As companies continue to show an interest in investing in Guyana, it is imperative that the Government focus on holding these companies to international standards. This was according to United States Ambassador to Guyana, Sarah Ann-Lynch.
Lynch was at the time speaking during the inaugural Annual General Meeting (AGM) for American Chamber of Commerce in Guyana (AmCham Guyana) at the Marriott hotel on Saturday.
Referencing the recently released Local Content Policy, Lynch hinted that it may send signals to some investors that the employment and other benefits they have to offer are not welcomed. Instead, she urged that Guyana switches its emphasis.
“Rather, the emphasis should be on whether firms are following international best practices on matters such as financial transparency and environmental protection and otherwise acting in a manner that contributes directly to Guyana’s overall sustainable prosperity,” she said.
“Most importantly, Guyana should look at foreign investors as partners in growing the economy, rather than as adversaries. The US Embassy is prepared to and very much wants to work with AmCham to connect your leadership with US experts who can provide guidance on these key issues”.
The event also saw incumbent AmCham President Zulficar Ally being re-elected to his post. In fact, Ally, whose stewardship of AmCham over the past year was commended by Lynch, was unopposed.
AmCham Guyana was launched in August of last year, with a stated objective of promoting trade and business between the United States and Guyana. This came after ExxonMobil’s oil finds put Guyana on the global map, leading to increased interest from foreign investors.
Many AmCham branches exist in countries all around the world, including nearby Trinidad. It was only this year that AmCham Guyana collaborated with its Trinidadian counterparts to host a Health, Safety, Security and Environment (HSSE) conference.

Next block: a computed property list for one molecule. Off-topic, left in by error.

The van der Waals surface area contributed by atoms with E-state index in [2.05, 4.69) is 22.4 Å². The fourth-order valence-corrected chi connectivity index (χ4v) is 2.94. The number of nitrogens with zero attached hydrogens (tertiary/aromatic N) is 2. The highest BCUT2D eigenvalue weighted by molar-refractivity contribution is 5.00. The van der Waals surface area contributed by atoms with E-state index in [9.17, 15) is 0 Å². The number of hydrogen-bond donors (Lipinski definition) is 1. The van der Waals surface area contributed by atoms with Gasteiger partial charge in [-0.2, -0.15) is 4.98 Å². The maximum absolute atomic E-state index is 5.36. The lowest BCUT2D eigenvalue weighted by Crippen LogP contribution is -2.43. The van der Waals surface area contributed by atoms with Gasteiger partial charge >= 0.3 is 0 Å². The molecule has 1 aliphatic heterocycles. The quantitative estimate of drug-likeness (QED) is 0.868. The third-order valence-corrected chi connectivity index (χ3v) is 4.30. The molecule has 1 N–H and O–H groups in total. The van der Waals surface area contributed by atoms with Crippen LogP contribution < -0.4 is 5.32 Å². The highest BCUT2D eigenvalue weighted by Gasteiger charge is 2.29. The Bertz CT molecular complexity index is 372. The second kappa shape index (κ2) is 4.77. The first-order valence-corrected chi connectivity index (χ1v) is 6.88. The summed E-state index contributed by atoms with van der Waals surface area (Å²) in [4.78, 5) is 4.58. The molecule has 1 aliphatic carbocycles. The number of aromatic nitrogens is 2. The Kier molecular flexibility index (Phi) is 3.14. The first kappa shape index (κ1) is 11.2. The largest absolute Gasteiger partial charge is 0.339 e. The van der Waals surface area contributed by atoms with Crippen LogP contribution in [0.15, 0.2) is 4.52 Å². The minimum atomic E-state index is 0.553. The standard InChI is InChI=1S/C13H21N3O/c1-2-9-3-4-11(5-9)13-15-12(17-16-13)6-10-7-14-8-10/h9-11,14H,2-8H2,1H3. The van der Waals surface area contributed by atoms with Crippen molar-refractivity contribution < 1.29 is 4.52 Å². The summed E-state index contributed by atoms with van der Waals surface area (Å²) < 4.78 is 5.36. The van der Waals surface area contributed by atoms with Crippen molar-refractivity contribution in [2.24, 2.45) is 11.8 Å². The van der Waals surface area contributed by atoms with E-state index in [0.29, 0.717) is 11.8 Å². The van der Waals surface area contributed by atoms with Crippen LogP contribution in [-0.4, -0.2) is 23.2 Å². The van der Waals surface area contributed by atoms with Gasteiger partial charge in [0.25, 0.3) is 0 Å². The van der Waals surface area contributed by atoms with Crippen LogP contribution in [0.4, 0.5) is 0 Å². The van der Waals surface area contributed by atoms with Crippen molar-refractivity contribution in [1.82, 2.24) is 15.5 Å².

The one-day event, held on July 17 under the theme “preparing for sustainable development”, featured an appearance from Exxon Guyana’s Production Manager Mike Ryan. The Manager endeavoured to give an account of his company’s health and safety policies, stressing that ExxonMobil puts the safety of its workers above business and profits.
The need for Guyana to get adequate systems in place to regulate the oil and gas sector was also emphasised at the event, this time by AmCham’s Trinidad and Tobago chapter.
Making these pronouncements was Trinidadian AmCham President Patricia Ghany. She warned about the effects of oil spills and other dangers of the sector when appropriate regulations and regulators were not set up. Ghany’s warnings, however, also included an offer of assistance from her organisation to its local counterparts.
“There are many changes to come that will transform business and investment. With 23 years of experience and leadership in health and safety, AmCham T&T is ready to assist should the need arrive. So don’t hesitate to reach out to us,” she had said.
Guyana’s state of readiness is a sore issue, considering the fact that first oil is next year and only a single piece of legislation related to the sector has been passed.
This legislation is the Natural Resources Fund Bill, which was signed into law by President David Granger earlier this year.
The bill to create a Petroleum Commission is yet to pass in the House, while the national oil spill strategy is still a work in progress.
However, a Local Content Policy was recently completed and even discussed by civil society at a Georgetown Chamber of Commerce and Industry (GCCI) arranged forum.